• if only the support channels weren't selective about their service and at least attempted to answer every question. Or at least reasonable ones. For example I have been attempting to address their pricing changes since late last year. Us AMERICAN soldiers stationed overseas are subjected to whatever pricing options they deem appropriate for our area, rather than change the prices for those of us coming from American-owned ips. You see, us soldiers have internet through a specific company here in germany,
    • Funny—I didn't think they had a phone number to call.
    • by cbhacking (979169)

      Screw long-distance charges - that's what Skype is for. If it's a toll-free number, you don't even need to buy SkypeOut credit. If it isn't, it costs 3 cents a minute or something. Seriously, Skype is perfect for this.

  • by PHPNerd (1039992) on Tuesday March 10, 2009 @09:08AM (#27133313) Homepage
    I remember when they first pushed Steam with Counter Strike 1.5 (or was it 1.6?) oh well. Before you could launch CS without Steam in a stand-alone client and after you had to have Steam. I was in college at the time and everyone (with but few exceptions) in my entire dorm hall played CS together at nights. Then Steam came out. Everyone hated Steam at first because it was clunky, slow, and impeded our play. It would frequently crash and sometimes kick people for no reason. It was Steam that killed dorm CS and left a bad taste in my mouth. Several years later when HL2 came out along with CS:S and I saw that they were still using Steam, I almost didn't buy it. When I found out what they had done with Steam (improved it substantially, made it actually work, added an online community, etc) I was happily surprised. Today I use Steam all the time and just last night downloaded a new game (UT3). Steam allows me to play with my friends in just a few clicks, keep tabs on their achievements and progress, and voice chat rather easily. I have real-life friends scattered all across the country now, and we can still very easiloy get on and play CS together. I know of no other platform that allows such seamless play for such a variety of games. Just my 2 copper coins.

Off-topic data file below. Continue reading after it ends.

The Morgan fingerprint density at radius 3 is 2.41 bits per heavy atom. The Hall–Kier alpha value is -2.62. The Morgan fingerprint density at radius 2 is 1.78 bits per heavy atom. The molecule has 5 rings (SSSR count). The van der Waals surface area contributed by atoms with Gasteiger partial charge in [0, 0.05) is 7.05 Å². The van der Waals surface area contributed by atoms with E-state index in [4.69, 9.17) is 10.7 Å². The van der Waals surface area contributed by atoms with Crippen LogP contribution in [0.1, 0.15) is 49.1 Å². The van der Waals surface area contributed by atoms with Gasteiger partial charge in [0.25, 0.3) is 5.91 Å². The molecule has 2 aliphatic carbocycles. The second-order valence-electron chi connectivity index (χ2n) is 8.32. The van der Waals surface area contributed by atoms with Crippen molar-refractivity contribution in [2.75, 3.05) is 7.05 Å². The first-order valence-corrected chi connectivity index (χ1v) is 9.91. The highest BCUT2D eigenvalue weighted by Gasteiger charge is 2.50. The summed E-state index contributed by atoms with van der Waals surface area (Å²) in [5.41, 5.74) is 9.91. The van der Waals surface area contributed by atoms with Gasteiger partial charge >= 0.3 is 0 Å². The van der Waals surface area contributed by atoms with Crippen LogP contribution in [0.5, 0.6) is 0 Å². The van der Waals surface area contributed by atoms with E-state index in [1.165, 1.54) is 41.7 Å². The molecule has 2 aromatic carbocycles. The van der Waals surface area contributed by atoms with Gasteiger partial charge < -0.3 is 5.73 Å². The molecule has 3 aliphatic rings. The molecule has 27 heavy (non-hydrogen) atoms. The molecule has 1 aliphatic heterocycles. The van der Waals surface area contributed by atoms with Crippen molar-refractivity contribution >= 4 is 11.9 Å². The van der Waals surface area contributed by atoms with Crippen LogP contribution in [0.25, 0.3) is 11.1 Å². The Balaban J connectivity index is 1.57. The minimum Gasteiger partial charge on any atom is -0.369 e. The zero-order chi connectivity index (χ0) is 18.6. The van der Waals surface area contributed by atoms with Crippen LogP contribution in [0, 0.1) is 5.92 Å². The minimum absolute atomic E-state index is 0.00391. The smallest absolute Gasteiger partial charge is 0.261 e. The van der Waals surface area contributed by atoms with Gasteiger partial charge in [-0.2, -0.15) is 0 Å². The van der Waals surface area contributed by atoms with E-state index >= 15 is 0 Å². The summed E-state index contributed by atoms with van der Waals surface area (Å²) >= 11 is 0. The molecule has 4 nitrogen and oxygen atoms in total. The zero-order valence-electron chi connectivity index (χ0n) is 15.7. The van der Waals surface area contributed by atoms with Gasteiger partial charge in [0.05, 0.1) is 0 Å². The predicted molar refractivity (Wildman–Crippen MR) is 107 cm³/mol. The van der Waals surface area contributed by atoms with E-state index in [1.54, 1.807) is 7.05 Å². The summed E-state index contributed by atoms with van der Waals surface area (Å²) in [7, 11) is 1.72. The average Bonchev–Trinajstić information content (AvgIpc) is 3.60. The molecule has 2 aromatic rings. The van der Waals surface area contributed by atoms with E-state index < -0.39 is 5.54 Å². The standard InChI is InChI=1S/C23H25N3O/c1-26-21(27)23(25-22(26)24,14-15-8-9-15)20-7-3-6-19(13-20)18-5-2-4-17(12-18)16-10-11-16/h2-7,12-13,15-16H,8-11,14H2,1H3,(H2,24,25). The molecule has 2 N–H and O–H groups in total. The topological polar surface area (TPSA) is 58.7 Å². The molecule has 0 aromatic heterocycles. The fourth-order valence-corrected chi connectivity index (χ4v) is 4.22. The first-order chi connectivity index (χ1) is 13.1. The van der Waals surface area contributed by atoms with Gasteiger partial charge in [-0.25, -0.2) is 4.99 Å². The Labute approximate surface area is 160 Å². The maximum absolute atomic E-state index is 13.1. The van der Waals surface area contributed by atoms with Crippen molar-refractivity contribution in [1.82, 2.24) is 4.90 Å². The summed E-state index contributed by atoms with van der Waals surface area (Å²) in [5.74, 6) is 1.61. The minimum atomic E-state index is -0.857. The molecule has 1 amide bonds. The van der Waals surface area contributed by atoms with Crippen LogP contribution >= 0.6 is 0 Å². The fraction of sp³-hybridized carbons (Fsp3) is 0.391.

• Everyone talked about there being some sort of central online organization of downloads 20 years ago.

    Steam is still a clunky POS that does more to impead my play then add to the experience. I also wander why it says it deletes something, but still keeps all the files on my system.

    • Re: (Score:3, Interesting)

      by Chabo (880571)

      I also wander why it says it deletes something, but still keeps all the files on my system.

      I think I know what you mean.

      When you right-click a game in Steam and select "Delete game files", or whatever the option is, it deletes the .gcf (game cache file) associated with that game. The GCF is a large archive file that contains the game files created and sent to you by Valve. When you install a game, only GCFs are created.

      When you run a game for the first time, a folder is created in your account directory that contains downloaded files (third-party files downloaded from multiplayer servers), saved

  • by drinkypoo (153816) <martin.espinoza@gmail.com> on Tuesday March 10, 2009 @12:02PM (#27135887) Homepage Journal

    Steam was created to prevent you from exercising your First-Sale Rights [wikipedia.org]. Not coincidentally, it also prevents you from exercising your Fair Use Rights [copyright.gov] to make an archival copy (specifically 17 USC 117 (a)(2).) Steam has a backup process but you can't play the backups until your Steam installation has been updated and blessed, by connecting to the Steam network. Steam backups are no backups at all! They are backups of game content but you can't really call it a game until you are able to play it. Until then it's just a collection of files taking up disk space.

    Those who purchase a Steam-"powered" game while Steam does not permit both the immediate play of a restored game backup and the transfer of Steam games from one account to another are voting to give up their legal rights in the only way which matters in a capitalist society - with their money.